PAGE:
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Bible Commentaries

Expository Notes of Dr. Thomas Constable
Psalms 132



Verse 1

This verse expresses the theme of the psalm. It is a cry to God to remember David"s afflictions that he experienced concerning his desire to glorify God by finding a suitable place for the ark of the covenant to dwell.

Verses 1-5

1. The prayer to remember David132:1-5

Verses 1-18

Psalm 132

The writer of this psalm led the Israelites in praying that God would bless Israel for David"s commitment to the Lord.

"Because of its emphasis on the temple and on God"s election of Zion, the psalm is here classified as a Song of Zion. The Songs of Zion have much in common with the royal Psalm , as they celebrate the glories associated with Jerusalem: temple and kingship. Unlike the royal Psalm , the Songs of Zion proclaim the glories of Zion in universal and eschatological terms ..." [Note: VanGemeren, p804.]

Verses 2-5

Specifically, David underwent personal discomfort because he wanted to build a temple for Yahweh ( 2 Samuel 7). This led him to make great personal sacrifices to prepare for its construction, even though the Lord did not permit him to build the building himself. His desire to erect a magnificent temple was a desire to glorify God. In the ancient Near East, people associated the splendor of a temple with the greatness of the deity it honored. Therefore David wanted to build the most glorious temple he could. David"s desire to build God a house resulted in God promising to build David a house or dynasty. The psalmist"s prayer that God would remember David, then, involved His remembering and fulfilling His promises to David.

Verses 6-8

The antecedent of "it" ( Psalm 132:6) is the ark ( Psalm 132:8). Ephrathah (Ephratah) is an old name for the area around Bethlehem ( Genesis 35:16; Genesis 35:19; Genesis 48:7). Jaar evidently refers to Kiriath-jearim, "Jearim" being the plural of "Jaar," the town where the ark rested for20 years after the Philistines returned it ( 1 Samuel 7:1-2). Evidently some Israelites in Bethlehem heard that the ark was in Kiriath-jearim and went there to retrieve it. From there, David then brought the ark into Jerusalem ( 2 Samuel 6). [Note: For a proposal concerning the relationship of Psalm 132to1Samuel4-6,2Samuel6 , see Aage Bentzen, "The Cultic Use of the Story of the Ark in Samuel," Journal of Biblical Literature67 (1948):37-53.]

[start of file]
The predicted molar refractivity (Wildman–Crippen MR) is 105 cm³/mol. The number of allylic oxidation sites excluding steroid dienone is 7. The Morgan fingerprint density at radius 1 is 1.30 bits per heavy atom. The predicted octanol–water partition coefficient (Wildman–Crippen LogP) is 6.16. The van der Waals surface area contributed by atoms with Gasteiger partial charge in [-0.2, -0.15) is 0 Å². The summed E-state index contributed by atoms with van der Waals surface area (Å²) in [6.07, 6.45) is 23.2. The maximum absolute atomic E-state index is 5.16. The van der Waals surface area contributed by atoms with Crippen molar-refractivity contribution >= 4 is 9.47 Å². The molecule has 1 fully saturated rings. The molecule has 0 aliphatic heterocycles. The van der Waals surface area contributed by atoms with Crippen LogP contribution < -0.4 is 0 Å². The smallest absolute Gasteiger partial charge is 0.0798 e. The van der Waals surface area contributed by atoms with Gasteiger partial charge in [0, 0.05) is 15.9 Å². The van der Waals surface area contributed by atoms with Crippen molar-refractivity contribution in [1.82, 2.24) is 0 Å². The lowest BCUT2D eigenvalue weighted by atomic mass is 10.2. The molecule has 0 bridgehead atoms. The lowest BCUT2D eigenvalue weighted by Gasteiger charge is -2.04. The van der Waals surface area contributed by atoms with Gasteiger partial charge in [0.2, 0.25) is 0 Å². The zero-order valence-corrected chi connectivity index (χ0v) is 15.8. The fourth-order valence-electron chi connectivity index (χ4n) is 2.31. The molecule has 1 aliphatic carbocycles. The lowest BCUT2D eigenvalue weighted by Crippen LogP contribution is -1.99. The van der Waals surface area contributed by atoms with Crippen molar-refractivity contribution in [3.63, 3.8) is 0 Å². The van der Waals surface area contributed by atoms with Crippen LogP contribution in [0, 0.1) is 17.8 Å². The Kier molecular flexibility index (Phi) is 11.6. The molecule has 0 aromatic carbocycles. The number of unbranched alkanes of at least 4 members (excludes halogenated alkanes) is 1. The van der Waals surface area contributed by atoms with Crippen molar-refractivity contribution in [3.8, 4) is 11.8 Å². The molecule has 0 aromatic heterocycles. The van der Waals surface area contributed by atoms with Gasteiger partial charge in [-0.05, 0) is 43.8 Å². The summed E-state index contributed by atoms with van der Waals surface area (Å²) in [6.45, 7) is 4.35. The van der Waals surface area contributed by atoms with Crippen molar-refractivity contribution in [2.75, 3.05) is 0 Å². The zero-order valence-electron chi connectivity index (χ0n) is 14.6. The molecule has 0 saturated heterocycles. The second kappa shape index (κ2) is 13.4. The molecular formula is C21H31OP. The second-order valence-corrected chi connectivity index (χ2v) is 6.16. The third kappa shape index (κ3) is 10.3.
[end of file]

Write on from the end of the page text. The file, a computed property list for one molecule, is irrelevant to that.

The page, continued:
The Israelite pilgrims who sang this psalm resolved to go to worship God on Mt. Zion, to the place in Jerusalem where the ark rested ( Psalm 132:7), referred to here as God"s "footstool." That was where God dwelt in a localized way among His people. It was His earthly throne. They called on God to meet with them there. They spoke of "the ark of God"s strength" because it represented God"s strength in Israel"s previous battles.

Verses 6-10

2. The prayer to bless David"s descendants132:6-10

Verse 9-10

The Israelites also called on God to establish a righteous group of priests among them. and to enable the godly in Israel to rejoice because of His blessings. They asked God to remember His promises to David, His anointed king. In view of these requests, this psalm may date from the return from exile (cf. Psalm 132:16; Zechariah 3:1-7).

Verse 11-12

God promised David-the oath being a poetic equivalent of a sure promise-that He would raise up a dynasty of David"s descendants that would follow him on Israel"s throne ( 2 Samuel 7:12-16). If they were faithful to the Lord, He would give them an unbroken succession. Of course this did not happen, because David"s descendants did not all follow God faithfully. Nevertheless God preserved David"s dynasty as He said He would.

Verses 11-18

3. The Lord"s promises to David132:11-18

Verses 13-16

God also promised to make Zion His special habitation ( 2 Chronicles 6:6; 2 Chronicles 6:34-39). He said He would bless it by providing food for the poor, salvation for the priests (cf. Psalm 132:9), and joy for the godly.

Verse 17-18

The "horn of David" that God promised would spring forth refers to a ruler that He would raise up from David"s descendants (cf. Daniel 7:24; Luke 1:69). The "lamp" is a figure for a leader (cf. 2 Samuel 21:17; 1 Kings 11:36). It refers to the same person God said He would prepare for His anointed, David. In other words, God promised to raise up one of David"s descendants who would defeat his enemies. This promise found partial fulfillment in some of David"s successors who followed him on the throne of Israel, but Messiah will fulfill it ultimately (cf. Isaiah 4:2; Jeremiah 23:5; Jeremiah 33:15; Zechariah 3:18; Zechariah 6:12).

This royal psalm should encourage God"s people to believe that He will fulfill His promises, specifically the promises regarding David"s messianic descendant and capital.


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These files are public domain.
Text Courtesy of Used by Permission.

Bibliography Information
Constable, Thomas. DD. "Commentary on Psalms 132:4". "Expository Notes of Dr. Thomas Constable". 2012.

Lectionary Calendar
Tuesday, November 24th, 2020
the Week of Christ the King / Proper 29 / Ordinary 34
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